In another world, I used to write about the furniture industry, with a special emphasis on the custom woodworking side. I was able to visit the workshops of some of the finest artisans in the country, and their work continually left me in awe. In their hands, anything from a conference table to a kitchen cabinet set could be transformed from utilitarian furniture to a breathtaking piece of functional art. It took a little extra time and the occasional addition of a custom finish, exotic wood inlays or handwork, but the end results were beautiful — and worth every bit of the premium price.
While I changed industries to write about food for a living, I never really got away from the custom work. The meat processors I visit today have just as much vision and creativity as those master woodworkers; they just use a different medium.
Fortunately, there’s just as much of a demand for artisan meat products as there is a custom curio cabinet, and the cost of a well-made brat or free-range, organic chicken breast is a heck of a lot cheaper. Whether you have a small meat market or a high-end retail product line, customers seek you out because you offer something that they can’t find from the larger meat corporations. Your creativity in developing these products is an asset, so take full advantage of it!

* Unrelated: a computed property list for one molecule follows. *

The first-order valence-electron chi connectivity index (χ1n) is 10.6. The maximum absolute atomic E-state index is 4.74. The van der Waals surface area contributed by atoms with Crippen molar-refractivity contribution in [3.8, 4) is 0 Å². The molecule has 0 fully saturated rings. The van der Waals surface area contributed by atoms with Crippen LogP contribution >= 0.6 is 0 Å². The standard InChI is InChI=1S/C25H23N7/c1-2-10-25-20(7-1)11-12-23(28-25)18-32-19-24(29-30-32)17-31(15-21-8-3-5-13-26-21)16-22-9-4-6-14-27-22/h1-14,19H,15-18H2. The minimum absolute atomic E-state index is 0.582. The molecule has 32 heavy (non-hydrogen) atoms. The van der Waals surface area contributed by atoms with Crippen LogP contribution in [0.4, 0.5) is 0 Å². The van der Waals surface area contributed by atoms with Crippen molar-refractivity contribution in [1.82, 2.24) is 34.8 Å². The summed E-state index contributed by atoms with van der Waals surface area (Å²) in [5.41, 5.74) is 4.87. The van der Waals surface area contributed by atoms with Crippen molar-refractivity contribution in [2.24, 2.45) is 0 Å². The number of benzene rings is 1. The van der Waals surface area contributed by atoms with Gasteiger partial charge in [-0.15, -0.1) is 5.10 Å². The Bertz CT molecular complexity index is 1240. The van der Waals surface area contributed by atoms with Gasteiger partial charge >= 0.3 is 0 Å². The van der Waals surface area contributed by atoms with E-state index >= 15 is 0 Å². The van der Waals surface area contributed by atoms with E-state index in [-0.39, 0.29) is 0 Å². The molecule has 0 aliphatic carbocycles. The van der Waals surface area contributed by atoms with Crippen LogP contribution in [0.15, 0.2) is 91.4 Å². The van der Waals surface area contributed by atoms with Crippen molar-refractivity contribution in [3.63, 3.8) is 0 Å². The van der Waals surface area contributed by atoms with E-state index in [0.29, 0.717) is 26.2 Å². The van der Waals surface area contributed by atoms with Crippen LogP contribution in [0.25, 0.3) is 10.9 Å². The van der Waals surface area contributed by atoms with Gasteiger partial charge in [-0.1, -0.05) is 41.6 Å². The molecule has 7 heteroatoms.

Think like a mad scientist. Don’t consider if you should try to create a certain product or if it works in your present operating conditions. Just do it and see if it tastes good! You can worry about the logistics later.
I’ve come across some incredible new products in my time in the meat industry. I’ve tried — and enjoyed — chili cheese dogs with the chili and cheese on the inside to cherry bratwursts. I’ve eaten jerky from numerous species, flavors and textures. I came across a pizza company that’s making their pizza crusts out of chicken instead of bread (see the story in this newsletter). I would wager that most of those products didn’t start with a focus group and a risk analysis. More than likely, it started with someone saying, “Well, let’s see if this works.”
Don’t be afraid to try something new. Study up on foodservice trends and see what’s gaining in popularity, and think about how you can capitalize on it. Visit farmers in the area and see how you can work together. Talk with your ingredient suppliers and see what’s new. Check out what foods are trending on social media. Maybe your mango habanero bratwurst will be a smash hit. Maybe it won’t sell. You won’t know until you start experimenting.
Babe Ruth, along with his 714 career home runs, struck out 1,330 times. Do you think he worried about the K’s? No, he just said, “"Every strike brings me closer to the next home run."